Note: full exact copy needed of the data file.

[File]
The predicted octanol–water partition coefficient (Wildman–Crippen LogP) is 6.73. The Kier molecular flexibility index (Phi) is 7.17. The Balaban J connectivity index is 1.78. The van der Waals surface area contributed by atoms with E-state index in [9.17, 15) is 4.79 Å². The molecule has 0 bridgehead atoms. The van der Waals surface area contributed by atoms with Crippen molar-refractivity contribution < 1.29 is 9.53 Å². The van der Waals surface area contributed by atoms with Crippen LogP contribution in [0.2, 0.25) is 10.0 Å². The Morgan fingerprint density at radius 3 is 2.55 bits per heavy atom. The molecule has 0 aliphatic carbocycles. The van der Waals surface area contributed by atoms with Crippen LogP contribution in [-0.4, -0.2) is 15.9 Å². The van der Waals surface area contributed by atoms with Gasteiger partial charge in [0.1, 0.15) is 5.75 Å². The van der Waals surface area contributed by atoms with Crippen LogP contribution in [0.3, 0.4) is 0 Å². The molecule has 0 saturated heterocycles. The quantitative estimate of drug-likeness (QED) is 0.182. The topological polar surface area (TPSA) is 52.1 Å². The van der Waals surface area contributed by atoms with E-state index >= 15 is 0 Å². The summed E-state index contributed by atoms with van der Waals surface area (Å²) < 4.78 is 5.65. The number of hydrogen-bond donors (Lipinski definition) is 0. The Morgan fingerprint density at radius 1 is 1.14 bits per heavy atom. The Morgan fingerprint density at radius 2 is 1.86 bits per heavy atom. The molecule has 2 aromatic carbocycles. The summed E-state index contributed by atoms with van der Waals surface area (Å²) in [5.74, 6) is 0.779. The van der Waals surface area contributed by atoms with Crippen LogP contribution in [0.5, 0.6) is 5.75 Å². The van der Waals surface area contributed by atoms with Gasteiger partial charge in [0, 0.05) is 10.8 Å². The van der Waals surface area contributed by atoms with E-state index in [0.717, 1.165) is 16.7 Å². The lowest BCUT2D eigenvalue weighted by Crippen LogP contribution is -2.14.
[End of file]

The predicted octanol–water partition coefficient (Wildman–Crippen LogP) is 6.73. The Kier molecular flexibility index (Phi) is 7.17. The Balaban J connectivity index is 1.78. The van der Waals surface area contributed by atoms with E-state index in [9.17, 15) is 4.79 Å². The molecule has 0 bridgehead atoms. The van der Waals surface area contributed by atoms with Crippen molar-refractivity contribution < 1.29 is 9.53 Å². The van der Waals surface area contributed by atoms with Crippen LogP contribution in [0.2, 0.25) is 10.0 Å². The Morgan fingerprint density at radius 3 is 2.55 bits per heavy atom. The molecule has 0 aliphatic carbocycles. The van der Waals surface area contributed by atoms with Crippen LogP contribution in [-0.4, -0.2) is 15.9 Å². The van der Waals surface area contributed by atoms with Gasteiger partial charge in [0.1, 0.15) is 5.75 Å². The van der Waals surface area contributed by atoms with Crippen LogP contribution in [0.3, 0.4) is 0 Å². The molecule has 0 saturated heterocycles. The quantitative estimate of drug-likeness (QED) is 0.182. The topological polar surface area (TPSA) is 52.1 Å². The van der Waals surface area contributed by atoms with E-state index >= 15 is 0 Å². The summed E-state index contributed by atoms with van der Waals surface area (Å²) < 4.78 is 5.65. The number of hydrogen-bond donors (Lipinski definition) is 0. The Morgan fingerprint density at radius 1 is 1.14 bits per heavy atom. The Morgan fingerprint density at radius 2 is 1.86 bits per heavy atom. The molecule has 2 aromatic carbocycles. The summed E-state index contributed by atoms with van der Waals surface area (Å²) in [5.74, 6) is 0.779. The van der Waals surface area contributed by atoms with Crippen LogP contribution in [0.5, 0.6) is 5.75 Å². The van der Waals surface area contributed by atoms with Gasteiger partial charge in [0, 0.05) is 10.8 Å². The van der Waals surface area contributed by atoms with E-state index in [0.717, 1.165) is 16.7 Å². The lowest BCUT2D eigenvalue weighted by Crippen LogP contribution is -2.14.